Off The Wire
Presidents Day protests decry Trump's emergency declaration
CHICAGO (Reuters) - Activists in Washington, Chicago and dozens of other U.S. cities protested on Monday's Presidents Day holiday against President Donald Trump's declaration of a national emergency to secure funding for a U.S.-Mexico border wall.
Calling Trump's declaration an abuse of power and usurpation of Congress, organizers with the nonprofit advocacy group MoveOn.org and other participants said it was important to let the outrage over the move be heard.
"We disagree with the state of emergency declared by the president and stand with our immigrant colleagues and friends," said Darcy Regan, executive director of Indivisible Chicago, which co-hosted the protest there.
Trump invoked the emergency powers on Friday after Congress declined to fulfill his request for $5.7 billion to help build the wall that was his signature 2016 campaign promise. His move aims to let him spend money appropriated by Congress for other purposes.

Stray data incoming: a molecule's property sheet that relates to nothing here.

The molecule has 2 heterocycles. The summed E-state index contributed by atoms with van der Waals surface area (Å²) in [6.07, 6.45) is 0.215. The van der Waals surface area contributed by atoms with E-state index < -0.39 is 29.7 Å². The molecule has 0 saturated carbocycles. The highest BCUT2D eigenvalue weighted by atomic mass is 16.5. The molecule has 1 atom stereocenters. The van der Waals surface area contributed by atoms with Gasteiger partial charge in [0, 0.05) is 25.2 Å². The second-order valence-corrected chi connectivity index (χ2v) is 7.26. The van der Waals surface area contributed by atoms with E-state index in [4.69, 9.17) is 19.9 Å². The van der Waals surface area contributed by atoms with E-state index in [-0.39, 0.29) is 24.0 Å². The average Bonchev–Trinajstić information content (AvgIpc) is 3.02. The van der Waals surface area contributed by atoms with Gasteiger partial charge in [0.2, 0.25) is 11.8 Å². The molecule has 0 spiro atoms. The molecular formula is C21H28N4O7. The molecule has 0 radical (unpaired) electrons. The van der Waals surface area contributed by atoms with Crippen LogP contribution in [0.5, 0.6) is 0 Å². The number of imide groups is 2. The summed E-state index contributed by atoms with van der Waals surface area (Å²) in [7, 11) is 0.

The Republican president says a wall is needed to curb illegal immigrants and illicit drugs coming across the border. Democrats and opponents of the wall say it is unnecessary.
The protests in Chicago and Washington each drew a few hundred people on Monday afternoon.
Protesters gathered in Chicago's Federal Plaza carried signs that read "Dump Trump" and "Fake Emergency" and chanted "No wall, no fear, immigrants are welcome here."
Cheryl Krugel-Lee, a 32-year-old student, said she brought her 4-year-old daughter to the protest in freezing weather to set an example for her.
"This was a power grab by the Trump administration, and it's immoral and illegal," Krugel-Lee said.
Organizers said 250 events were planned, including in New York, Los Angeles and San Francisco.
Democrats have vowed to challenge the national emergency declaration as a violation of the U.S. Constitution. California state Attorney General Xavier Becerra said in television interviews that his state and others would sue the Trump administration on Monday.